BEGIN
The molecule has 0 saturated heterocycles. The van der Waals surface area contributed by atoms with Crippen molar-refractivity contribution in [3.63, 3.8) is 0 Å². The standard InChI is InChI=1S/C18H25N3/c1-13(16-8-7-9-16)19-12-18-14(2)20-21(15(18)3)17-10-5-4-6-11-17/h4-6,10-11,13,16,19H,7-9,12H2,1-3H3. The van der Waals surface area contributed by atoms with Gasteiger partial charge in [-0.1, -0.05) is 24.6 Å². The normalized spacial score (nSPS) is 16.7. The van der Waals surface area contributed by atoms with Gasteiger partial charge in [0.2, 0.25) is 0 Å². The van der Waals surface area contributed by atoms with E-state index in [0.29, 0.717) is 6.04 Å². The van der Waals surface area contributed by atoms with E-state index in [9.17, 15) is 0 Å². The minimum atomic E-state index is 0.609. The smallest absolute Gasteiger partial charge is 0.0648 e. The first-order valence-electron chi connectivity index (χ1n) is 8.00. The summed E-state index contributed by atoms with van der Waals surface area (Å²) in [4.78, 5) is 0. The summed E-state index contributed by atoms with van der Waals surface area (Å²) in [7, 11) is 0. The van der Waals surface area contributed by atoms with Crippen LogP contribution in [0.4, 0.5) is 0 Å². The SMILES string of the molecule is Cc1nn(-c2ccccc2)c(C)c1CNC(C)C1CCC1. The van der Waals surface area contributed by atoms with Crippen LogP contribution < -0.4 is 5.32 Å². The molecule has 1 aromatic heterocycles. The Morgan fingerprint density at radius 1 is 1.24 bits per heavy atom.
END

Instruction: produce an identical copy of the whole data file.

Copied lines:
The molecule has 0 saturated heterocycles. The van der Waals surface area contributed by atoms with Crippen molar-refractivity contribution in [3.63, 3.8) is 0 Å². The standard InChI is InChI=1S/C18H25N3/c1-13(16-8-7-9-16)19-12-18-14(2)20-21(15(18)3)17-10-5-4-6-11-17/h4-6,10-11,13,16,19H,7-9,12H2,1-3H3. The van der Waals surface area contributed by atoms with Gasteiger partial charge in [-0.1, -0.05) is 24.6 Å². The normalized spacial score (nSPS) is 16.7. The van der Waals surface area contributed by atoms with Gasteiger partial charge in [0.2, 0.25) is 0 Å². The van der Waals surface area contributed by atoms with E-state index in [0.29, 0.717) is 6.04 Å². The van der Waals surface area contributed by atoms with E-state index in [9.17, 15) is 0 Å². The minimum atomic E-state index is 0.609. The smallest absolute Gasteiger partial charge is 0.0648 e. The first-order valence-electron chi connectivity index (χ1n) is 8.00. The summed E-state index contributed by atoms with van der Waals surface area (Å²) in [4.78, 5) is 0. The summed E-state index contributed by atoms with van der Waals surface area (Å²) in [7, 11) is 0. The van der Waals surface area contributed by atoms with Crippen LogP contribution in [0.4, 0.5) is 0 Å². The SMILES string of the molecule is Cc1nn(-c2ccccc2)c(C)c1CNC(C)C1CCC1. The van der Waals surface area contributed by atoms with Crippen LogP contribution < -0.4 is 5.32 Å². The molecule has 1 aromatic heterocycles. The Morgan fingerprint density at radius 1 is 1.24 bits per heavy atom.